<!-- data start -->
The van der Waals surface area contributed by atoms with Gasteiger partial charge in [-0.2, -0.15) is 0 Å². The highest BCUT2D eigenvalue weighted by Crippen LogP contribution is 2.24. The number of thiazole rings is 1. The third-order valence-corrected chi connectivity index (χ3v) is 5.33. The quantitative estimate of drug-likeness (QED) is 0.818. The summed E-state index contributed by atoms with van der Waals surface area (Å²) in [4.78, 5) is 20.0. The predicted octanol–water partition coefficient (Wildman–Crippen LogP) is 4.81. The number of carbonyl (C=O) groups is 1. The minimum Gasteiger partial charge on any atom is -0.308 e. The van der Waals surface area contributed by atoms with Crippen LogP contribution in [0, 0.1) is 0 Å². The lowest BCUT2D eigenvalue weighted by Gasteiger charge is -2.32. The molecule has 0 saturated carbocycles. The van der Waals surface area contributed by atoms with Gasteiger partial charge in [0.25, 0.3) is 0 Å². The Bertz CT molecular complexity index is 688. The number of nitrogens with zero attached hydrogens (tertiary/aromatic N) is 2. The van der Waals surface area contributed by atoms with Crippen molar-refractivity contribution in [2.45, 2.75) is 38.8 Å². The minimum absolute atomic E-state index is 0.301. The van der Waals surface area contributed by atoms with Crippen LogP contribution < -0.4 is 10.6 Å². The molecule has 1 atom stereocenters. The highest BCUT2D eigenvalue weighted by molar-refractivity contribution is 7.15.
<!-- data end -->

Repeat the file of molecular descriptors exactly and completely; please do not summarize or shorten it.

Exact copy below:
The van der Waals surface area contributed by atoms with Gasteiger partial charge in [-0.2, -0.15) is 0 Å². The highest BCUT2D eigenvalue weighted by Crippen LogP contribution is 2.24. The number of thiazole rings is 1. The third-order valence-corrected chi connectivity index (χ3v) is 5.33. The quantitative estimate of drug-likeness (QED) is 0.818. The summed E-state index contributed by atoms with van der Waals surface area (Å²) in [4.78, 5) is 20.0. The predicted octanol–water partition coefficient (Wildman–Crippen LogP) is 4.81. The number of carbonyl (C=O) groups is 1. The minimum Gasteiger partial charge on any atom is -0.308 e. The van der Waals surface area contributed by atoms with Crippen LogP contribution in [0, 0.1) is 0 Å². The lowest BCUT2D eigenvalue weighted by Gasteiger charge is -2.32. The molecule has 0 saturated carbocycles. The van der Waals surface area contributed by atoms with Gasteiger partial charge in [0.25, 0.3) is 0 Å². The Bertz CT molecular complexity index is 688. The number of nitrogens with zero attached hydrogens (tertiary/aromatic N) is 2. The van der Waals surface area contributed by atoms with Crippen molar-refractivity contribution in [2.45, 2.75) is 38.8 Å². The minimum absolute atomic E-state index is 0.301. The van der Waals surface area contributed by atoms with Crippen LogP contribution < -0.4 is 10.6 Å². The molecule has 1 atom stereocenters. The highest BCUT2D eigenvalue weighted by molar-refractivity contribution is 7.15.